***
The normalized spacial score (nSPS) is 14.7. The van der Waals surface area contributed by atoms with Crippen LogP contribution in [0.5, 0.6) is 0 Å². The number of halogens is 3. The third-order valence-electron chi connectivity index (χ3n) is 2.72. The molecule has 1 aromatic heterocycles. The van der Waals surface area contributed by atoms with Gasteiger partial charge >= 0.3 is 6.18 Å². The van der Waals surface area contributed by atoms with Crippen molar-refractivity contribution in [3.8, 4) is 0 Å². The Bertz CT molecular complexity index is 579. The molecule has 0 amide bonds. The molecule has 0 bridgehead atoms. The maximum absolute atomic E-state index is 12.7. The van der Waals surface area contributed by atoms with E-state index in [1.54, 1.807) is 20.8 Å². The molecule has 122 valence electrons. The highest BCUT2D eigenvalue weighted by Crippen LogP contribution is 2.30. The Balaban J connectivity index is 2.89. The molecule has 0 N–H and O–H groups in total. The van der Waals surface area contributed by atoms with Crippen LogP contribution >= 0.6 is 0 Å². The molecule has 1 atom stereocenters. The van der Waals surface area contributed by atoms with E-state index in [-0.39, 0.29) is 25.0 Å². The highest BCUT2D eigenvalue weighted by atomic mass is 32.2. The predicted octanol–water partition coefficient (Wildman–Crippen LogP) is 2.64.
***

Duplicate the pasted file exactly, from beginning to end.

The normalized spacial score (nSPS) is 14.7. The van der Waals surface area contributed by atoms with Crippen LogP contribution in [0.5, 0.6) is 0 Å². The number of halogens is 3. The third-order valence-electron chi connectivity index (χ3n) is 2.72. The molecule has 1 aromatic heterocycles. The van der Waals surface area contributed by atoms with Gasteiger partial charge >= 0.3 is 6.18 Å². The van der Waals surface area contributed by atoms with Crippen molar-refractivity contribution in [3.8, 4) is 0 Å². The Bertz CT molecular complexity index is 579. The molecule has 0 amide bonds. The molecule has 0 bridgehead atoms. The maximum absolute atomic E-state index is 12.7. The van der Waals surface area contributed by atoms with E-state index in [1.54, 1.807) is 20.8 Å². The molecule has 122 valence electrons. The highest BCUT2D eigenvalue weighted by Crippen LogP contribution is 2.30. The Balaban J connectivity index is 2.89. The molecule has 0 N–H and O–H groups in total. The van der Waals surface area contributed by atoms with Crippen LogP contribution >= 0.6 is 0 Å². The molecule has 1 atom stereocenters. The van der Waals surface area contributed by atoms with E-state index in [-0.39, 0.29) is 25.0 Å². The highest BCUT2D eigenvalue weighted by atomic mass is 32.2. The predicted octanol–water partition coefficient (Wildman–Crippen LogP) is 2.64.